Wow, I could imagine the need for this sort of thing. I think it would take a really special kind of person (kind of like the same people who take on social work with abused children) to go into this specialty.

Whoever joked about this is incredibly insensitive, and it was not funny.
Ditto
 

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I just listed my interests going into medical school in alphabetical order...

Anesthesiology
Orthopaedic Surgery
Pathology
Radiology

and then before they could come back with a "why this" or "what about that"? I said, "and my personality profile said I would enjoy psychiatry." So they can see that I have thought seriously about it, but I am still open to experience. Be sure to be able to say why something is on your list... One guy drilled me as to why gas? I also told one interviewer DEFINITELY NOT OB/GYN!! He laughed.
 

diosa428

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I wouldn't bother mentioning what you're NOT interested in. Remember, during this process it's better to be positive rather than negative. Just mention a couple of specialties that you might be interested in and then say "but I'm not sure, I'll probably be able to make a better decision after my clinical rotations". It's better not to be gung-ho about one specific specialty and not interested in anything else, because then they will question you about what you will do if you end up not liking that specialty. I said something like "well, I'm a neuroscience major and am interested in neurology, but I also think that ob/gyn, internal medicine and infectious disease are really interesting".
 

mshollywoodmd

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quantummechanic said:
sexism works both ways I suppose :cool:

plz enlighten me with some evidence...
Women were 6.6% of the State prison inmates in 2001, up from 6% in 1995.
Sixty-four percent of prison inmates belonged to racial or ethnic minorities in 2001.
An estimated 57% of inmates were under age 35 in 2001.
About 4% of State prison inmates were not U.S. citizens at yearend 2001.
About 6% of State prison inmates were held in private facilities at yearend 2001.
Altogether, an estimated 57% of inmates had a high school diploma or its equivalent.
Among the State prison inmates in 2000:
-- nearly half were sentenced for a violent crime (49%)
-- a fifth were sentenced for a property crime (20%)
-- about a fifth were sentenced for a drug crime (21%

If women represented 6.6%, Who represents the remaining 93.4%? You guessed it.......Men

So either women are less immoral or better at not getting caught but with those percentages I vote for the former. :)
 

Pewl

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quantummechanic said:
I find that offensive....


the thing is, I want to actually go into rad onc. I'm a physics major so I l would like to see a connection between my undergraduate education and my medical career, and I'm attracted by the heavy research aspect of rad onc as well as the ability to work with a wide variety of other medical professionals. Yeah its a great lifestyle, but I feel that I would want to do it even if it weren't as lucrative as some other specialties.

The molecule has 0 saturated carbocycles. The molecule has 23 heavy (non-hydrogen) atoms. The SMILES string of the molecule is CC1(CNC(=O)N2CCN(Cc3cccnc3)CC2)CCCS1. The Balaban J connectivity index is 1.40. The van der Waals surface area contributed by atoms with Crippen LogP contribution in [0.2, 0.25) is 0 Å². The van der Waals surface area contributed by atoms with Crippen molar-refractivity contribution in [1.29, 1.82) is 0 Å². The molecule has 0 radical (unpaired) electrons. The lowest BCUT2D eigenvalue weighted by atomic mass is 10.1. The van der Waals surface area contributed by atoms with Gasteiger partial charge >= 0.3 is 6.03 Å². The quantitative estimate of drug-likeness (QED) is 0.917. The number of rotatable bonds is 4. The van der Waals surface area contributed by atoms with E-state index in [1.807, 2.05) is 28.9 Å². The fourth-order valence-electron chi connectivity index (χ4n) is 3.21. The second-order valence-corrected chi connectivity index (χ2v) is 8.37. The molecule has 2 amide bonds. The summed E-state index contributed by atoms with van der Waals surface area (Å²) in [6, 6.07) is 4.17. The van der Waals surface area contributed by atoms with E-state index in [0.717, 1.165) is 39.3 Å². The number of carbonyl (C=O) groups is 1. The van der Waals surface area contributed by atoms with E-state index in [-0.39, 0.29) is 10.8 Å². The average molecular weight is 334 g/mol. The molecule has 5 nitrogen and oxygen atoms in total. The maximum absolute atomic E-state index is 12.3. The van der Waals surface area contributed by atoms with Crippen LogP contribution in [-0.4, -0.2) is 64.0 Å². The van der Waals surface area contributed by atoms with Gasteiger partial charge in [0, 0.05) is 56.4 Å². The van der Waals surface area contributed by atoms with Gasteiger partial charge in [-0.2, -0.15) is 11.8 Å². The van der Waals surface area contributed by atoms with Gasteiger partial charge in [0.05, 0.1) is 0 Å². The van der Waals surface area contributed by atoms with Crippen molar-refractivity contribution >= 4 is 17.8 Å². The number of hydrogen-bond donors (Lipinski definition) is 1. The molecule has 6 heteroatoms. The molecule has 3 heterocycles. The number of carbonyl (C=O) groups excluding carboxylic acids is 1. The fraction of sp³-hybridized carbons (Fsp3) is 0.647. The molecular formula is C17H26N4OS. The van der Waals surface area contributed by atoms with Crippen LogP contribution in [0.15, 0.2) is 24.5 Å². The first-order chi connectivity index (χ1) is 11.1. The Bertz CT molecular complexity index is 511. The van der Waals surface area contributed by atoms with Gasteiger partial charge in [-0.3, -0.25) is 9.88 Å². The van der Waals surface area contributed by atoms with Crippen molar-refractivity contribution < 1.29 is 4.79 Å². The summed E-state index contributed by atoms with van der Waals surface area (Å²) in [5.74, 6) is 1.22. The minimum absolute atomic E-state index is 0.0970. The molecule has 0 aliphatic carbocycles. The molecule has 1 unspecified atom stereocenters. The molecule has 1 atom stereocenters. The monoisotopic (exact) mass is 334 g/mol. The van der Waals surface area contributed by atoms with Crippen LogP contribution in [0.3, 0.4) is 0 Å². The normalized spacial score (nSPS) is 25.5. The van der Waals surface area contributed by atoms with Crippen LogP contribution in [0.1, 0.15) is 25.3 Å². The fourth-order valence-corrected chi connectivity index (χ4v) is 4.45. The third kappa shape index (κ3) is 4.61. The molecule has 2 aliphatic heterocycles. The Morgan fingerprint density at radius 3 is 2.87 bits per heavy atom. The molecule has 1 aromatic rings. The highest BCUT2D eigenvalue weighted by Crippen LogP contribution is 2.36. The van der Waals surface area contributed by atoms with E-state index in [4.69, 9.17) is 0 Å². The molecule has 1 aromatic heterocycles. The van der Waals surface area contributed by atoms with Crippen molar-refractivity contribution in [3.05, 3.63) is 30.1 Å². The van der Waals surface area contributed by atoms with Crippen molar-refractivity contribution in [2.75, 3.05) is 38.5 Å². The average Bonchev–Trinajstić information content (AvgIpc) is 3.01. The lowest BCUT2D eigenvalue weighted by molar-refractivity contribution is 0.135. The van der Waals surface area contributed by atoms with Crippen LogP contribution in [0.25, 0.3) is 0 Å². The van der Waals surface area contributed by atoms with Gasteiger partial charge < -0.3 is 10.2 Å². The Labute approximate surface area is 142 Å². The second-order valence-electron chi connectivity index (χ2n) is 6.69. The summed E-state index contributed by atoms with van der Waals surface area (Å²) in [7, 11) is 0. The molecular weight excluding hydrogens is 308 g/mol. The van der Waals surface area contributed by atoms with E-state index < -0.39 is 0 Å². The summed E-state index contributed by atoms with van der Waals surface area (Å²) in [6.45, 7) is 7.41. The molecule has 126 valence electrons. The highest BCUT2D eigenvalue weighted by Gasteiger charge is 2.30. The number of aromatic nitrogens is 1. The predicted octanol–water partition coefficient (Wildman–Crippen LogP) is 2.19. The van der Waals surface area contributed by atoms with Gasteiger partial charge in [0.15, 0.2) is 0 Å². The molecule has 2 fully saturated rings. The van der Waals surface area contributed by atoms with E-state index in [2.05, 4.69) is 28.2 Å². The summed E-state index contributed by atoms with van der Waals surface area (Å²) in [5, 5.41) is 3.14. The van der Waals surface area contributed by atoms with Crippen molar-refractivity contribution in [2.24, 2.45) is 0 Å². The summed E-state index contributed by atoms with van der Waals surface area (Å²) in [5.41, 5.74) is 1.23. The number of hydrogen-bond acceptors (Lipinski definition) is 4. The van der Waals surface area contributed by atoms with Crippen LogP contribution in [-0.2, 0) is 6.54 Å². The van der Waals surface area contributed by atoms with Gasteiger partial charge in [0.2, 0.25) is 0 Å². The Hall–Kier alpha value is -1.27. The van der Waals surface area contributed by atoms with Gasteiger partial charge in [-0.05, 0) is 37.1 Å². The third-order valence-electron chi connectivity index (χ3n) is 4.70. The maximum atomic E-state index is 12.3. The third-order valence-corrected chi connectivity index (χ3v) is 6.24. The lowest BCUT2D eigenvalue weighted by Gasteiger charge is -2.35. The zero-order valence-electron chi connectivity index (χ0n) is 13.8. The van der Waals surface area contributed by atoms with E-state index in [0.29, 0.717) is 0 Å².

Is there something wrong with that? Is a valid, reasonable explanation that has been well thought out for entering a "lifestyle" specialty going to hurt me? Or should I say I want to be an FP and hate my life as I refer all the interesting stuff to specialized colleagues? **** that, I want to enter medicine to fix big problems.

I have talked to med students and rad oncologists about this very issue, and they have all told me to tell interviewers about my interest in the field as it should be a positive attribute to my interest in entering medicine. After all, I'm not saying that I am sure I will go into that field, just that it seems potentially cool at this point in time.
:confused:
... Dude, I have absolutely no idea what you're talking about. I told the OP to say "radiation oncology" followed by an awkward silence because I feel that RADIATION ONCOLOGY IS AN AWESOME FIELD and that no further explanation was necessary. All of my work in graduate school was in radiation oncology and I was the treatment planning physicist for ucla's veterinary radiation oncology. I did internal and external dosimetry with stereotactic radiosurgery machines such as the Novalis and Cyberknife, both LDR and HDR brachytherapy, tomotherapy, and I've hammered out over a hundred treatment plans for veterinary oncology. Just like you, I enjoy physics. I'm currently a licensed medical physicist so you'd better believe that I am familiar with the field and that I, too, think highly of it.

You need to calm the hell down. I really hope you don't get wound up this quickly in real life over an ambiguous comment that someone makes as a JOKE. =P
 

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mshollywoodmd said:
Women were 6.6% of the State prison inmates in 2001, up from 6% in 1995.
Sixty-four percent of prison inmates belonged to racial or ethnic minorities in 2001.
An estimated 57% of inmates were under age 35 in 2001.
About 4% of State prison inmates were not U.S. citizens at yearend 2001.
About 6% of State prison inmates were held in private facilities at yearend 2001.
Altogether, an estimated 57% of inmates had a high school diploma or its equivalent.
Among the State prison inmates in 2000:
-- nearly half were sentenced for a violent crime (49%)
-- a fifth were sentenced for a property crime (20%)
-- about a fifth were sentenced for a drug crime (21%